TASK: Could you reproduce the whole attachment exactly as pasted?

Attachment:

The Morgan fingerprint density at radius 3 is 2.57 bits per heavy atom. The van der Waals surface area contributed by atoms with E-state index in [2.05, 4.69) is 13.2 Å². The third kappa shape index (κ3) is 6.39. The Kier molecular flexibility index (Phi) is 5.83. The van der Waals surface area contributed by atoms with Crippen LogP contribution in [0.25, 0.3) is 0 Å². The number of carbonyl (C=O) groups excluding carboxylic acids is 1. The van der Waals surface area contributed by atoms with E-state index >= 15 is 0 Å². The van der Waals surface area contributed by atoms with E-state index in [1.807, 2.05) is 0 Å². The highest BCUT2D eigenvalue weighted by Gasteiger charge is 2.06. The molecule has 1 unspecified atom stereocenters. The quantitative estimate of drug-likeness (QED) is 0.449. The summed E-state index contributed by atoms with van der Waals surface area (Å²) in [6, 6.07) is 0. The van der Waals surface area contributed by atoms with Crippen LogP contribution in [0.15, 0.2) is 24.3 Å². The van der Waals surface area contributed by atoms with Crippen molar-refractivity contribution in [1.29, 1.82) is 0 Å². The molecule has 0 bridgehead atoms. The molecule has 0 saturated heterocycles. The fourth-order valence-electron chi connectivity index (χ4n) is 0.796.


The Morgan fingerprint density at radius 3 is 2.57 bits per heavy atom. The van der Waals surface area contributed by atoms with E-state index in [2.05, 4.69) is 13.2 Å². The third kappa shape index (κ3) is 6.39. The Kier molecular flexibility index (Phi) is 5.83. The van der Waals surface area contributed by atoms with Crippen LogP contribution in [0.25, 0.3) is 0 Å². The number of carbonyl (C=O) groups excluding carboxylic acids is 1. The van der Waals surface area contributed by atoms with E-state index >= 15 is 0 Å². The van der Waals surface area contributed by atoms with E-state index in [1.807, 2.05) is 0 Å². The highest BCUT2D eigenvalue weighted by Gasteiger charge is 2.06. The molecule has 1 unspecified atom stereocenters. The quantitative estimate of drug-likeness (QED) is 0.449. The summed E-state index contributed by atoms with van der Waals surface area (Å²) in [6, 6.07) is 0. The van der Waals surface area contributed by atoms with Crippen LogP contribution in [0.15, 0.2) is 24.3 Å². The van der Waals surface area contributed by atoms with Crippen molar-refractivity contribution in [1.29, 1.82) is 0 Å². The molecule has 0 bridgehead atoms. The molecule has 0 saturated heterocycles. The fourth-order valence-electron chi connectivity index (χ4n) is 0.796.